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You Could Do Something Amazing with Your Life [You Are Raoul Moat] von Andrew Hankinson

You Could Do Something Amazing with Your Life [You Are Raoul Moat] Andrew Hankinson

Zustand - Sehr Gut
5 auf Lager


A work of narrative non-fiction that is based on the last days of the fugitive Raoul Moat, a Geordie bodybuilder and mechanic who became nationally notorious in Britain one hot summer's week when, after killing his ex-girlfriend's new lover, shooting her in the stomach, and blinding a policeman, he disappeared into the woods of Northumberland.

You Could Do Something Amazing with Your Life [You Are Raoul Moat] Zusammenfassung

You Could Do Something Amazing with Your Life [You Are Raoul Moat] Andrew Hankinson

Winner of the CWA Gold Dagger for Non-Fiction and a Northern Writers Award These are the last days of Raoul Moat. Raoul Moat was the fugitive Geordie bodybuilder-mechanic who became notorious one hot July week when, after killing his ex-girlfriend's new boyfriend, shooting her in the stomach, and blinding a policeman, he disappeared into the woods of Northumberland, evading discovery for seven days - even after TV tracker Ray Mears was employed by the police to find him. Eventually, cornered by the police, Moat shot himself. Andrew Hankinson, a journalist from Newcastle, re-tells Moat's story using Moat's words, and those of the state services which engaged with him, bringing the reader disarmingly close at all times to the mind of Moat. It is a reading experience unrelieved by authorial distance or expert interpretation. The narrative Hankinson has woven is entirely compelling, even if Moat's weaknesses are never far from sight, requiring the reader to work out where he or she should stand.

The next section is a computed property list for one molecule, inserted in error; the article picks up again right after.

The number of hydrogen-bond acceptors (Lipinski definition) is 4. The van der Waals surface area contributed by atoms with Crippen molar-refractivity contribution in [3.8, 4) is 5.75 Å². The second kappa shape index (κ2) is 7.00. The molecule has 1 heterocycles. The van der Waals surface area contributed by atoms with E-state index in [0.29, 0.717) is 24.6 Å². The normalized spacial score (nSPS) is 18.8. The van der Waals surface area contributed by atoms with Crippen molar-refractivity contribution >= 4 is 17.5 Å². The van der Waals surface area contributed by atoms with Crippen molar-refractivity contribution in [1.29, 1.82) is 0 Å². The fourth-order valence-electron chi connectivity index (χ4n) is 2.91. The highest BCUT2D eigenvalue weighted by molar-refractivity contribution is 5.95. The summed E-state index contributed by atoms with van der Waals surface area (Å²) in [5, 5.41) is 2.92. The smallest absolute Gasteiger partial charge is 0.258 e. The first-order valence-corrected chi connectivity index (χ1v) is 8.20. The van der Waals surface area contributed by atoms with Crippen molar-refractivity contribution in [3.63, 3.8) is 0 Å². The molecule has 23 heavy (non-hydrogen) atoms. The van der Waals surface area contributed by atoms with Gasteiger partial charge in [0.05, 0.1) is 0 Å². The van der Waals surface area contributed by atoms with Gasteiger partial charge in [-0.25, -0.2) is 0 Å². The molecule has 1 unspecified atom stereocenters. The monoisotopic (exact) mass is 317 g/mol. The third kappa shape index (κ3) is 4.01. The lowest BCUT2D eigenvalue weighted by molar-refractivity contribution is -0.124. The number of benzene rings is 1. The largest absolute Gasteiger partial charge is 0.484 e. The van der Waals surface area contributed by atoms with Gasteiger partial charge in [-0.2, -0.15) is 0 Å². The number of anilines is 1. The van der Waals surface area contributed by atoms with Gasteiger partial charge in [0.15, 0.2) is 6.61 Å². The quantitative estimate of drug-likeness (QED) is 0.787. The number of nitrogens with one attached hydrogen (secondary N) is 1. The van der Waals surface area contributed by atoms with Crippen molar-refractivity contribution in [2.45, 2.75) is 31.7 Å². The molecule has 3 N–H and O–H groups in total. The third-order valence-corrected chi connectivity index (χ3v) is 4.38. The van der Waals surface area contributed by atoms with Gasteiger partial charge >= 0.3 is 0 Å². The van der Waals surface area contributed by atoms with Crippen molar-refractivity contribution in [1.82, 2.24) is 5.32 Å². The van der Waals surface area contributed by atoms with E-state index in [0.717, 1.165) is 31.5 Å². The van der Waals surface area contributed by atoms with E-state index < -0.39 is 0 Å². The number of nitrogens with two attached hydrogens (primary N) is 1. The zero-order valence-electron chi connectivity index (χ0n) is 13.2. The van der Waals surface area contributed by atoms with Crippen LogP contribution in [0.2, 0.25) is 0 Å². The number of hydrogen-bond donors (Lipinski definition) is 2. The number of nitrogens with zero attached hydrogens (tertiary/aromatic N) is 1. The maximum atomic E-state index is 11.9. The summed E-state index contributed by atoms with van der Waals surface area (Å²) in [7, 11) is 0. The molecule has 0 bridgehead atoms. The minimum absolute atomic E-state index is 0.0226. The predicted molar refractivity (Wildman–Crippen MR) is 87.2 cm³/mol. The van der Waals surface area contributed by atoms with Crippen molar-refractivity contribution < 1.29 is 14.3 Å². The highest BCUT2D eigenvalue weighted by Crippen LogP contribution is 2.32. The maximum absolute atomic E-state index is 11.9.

You Could Do Something Amazing with Your Life [You Are Raoul Moat] Bewertungen